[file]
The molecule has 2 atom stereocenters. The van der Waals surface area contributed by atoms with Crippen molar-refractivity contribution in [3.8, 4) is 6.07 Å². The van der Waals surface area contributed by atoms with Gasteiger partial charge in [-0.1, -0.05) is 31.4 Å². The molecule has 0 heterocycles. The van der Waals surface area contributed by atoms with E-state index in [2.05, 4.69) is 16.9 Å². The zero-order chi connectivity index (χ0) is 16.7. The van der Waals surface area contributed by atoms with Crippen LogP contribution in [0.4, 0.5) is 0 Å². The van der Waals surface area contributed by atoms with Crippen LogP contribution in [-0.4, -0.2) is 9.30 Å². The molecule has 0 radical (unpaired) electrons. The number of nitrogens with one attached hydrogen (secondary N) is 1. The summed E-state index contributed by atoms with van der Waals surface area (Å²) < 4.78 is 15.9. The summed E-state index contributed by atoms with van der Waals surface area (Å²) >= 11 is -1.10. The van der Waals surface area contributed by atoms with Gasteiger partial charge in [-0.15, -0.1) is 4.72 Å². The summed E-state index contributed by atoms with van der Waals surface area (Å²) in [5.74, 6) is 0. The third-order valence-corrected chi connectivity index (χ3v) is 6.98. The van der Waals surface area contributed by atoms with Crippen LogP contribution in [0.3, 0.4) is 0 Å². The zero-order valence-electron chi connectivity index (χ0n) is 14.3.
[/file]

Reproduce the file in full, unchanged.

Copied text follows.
The molecule has 2 atom stereocenters. The van der Waals surface area contributed by atoms with Crippen molar-refractivity contribution in [3.8, 4) is 6.07 Å². The van der Waals surface area contributed by atoms with Gasteiger partial charge in [-0.1, -0.05) is 31.4 Å². The molecule has 0 heterocycles. The van der Waals surface area contributed by atoms with E-state index in [2.05, 4.69) is 16.9 Å². The zero-order chi connectivity index (χ0) is 16.7. The van der Waals surface area contributed by atoms with Crippen LogP contribution in [0.4, 0.5) is 0 Å². The van der Waals surface area contributed by atoms with Crippen LogP contribution in [-0.4, -0.2) is 9.30 Å². The molecule has 0 radical (unpaired) electrons. The number of nitrogens with one attached hydrogen (secondary N) is 1. The summed E-state index contributed by atoms with van der Waals surface area (Å²) < 4.78 is 15.9. The summed E-state index contributed by atoms with van der Waals surface area (Å²) >= 11 is -1.10. The van der Waals surface area contributed by atoms with Gasteiger partial charge in [-0.15, -0.1) is 4.72 Å². The summed E-state index contributed by atoms with van der Waals surface area (Å²) in [5.74, 6) is 0. The third-order valence-corrected chi connectivity index (χ3v) is 6.98. The van der Waals surface area contributed by atoms with Crippen LogP contribution in [0.3, 0.4) is 0 Å². The zero-order valence-electron chi connectivity index (χ0n) is 14.3.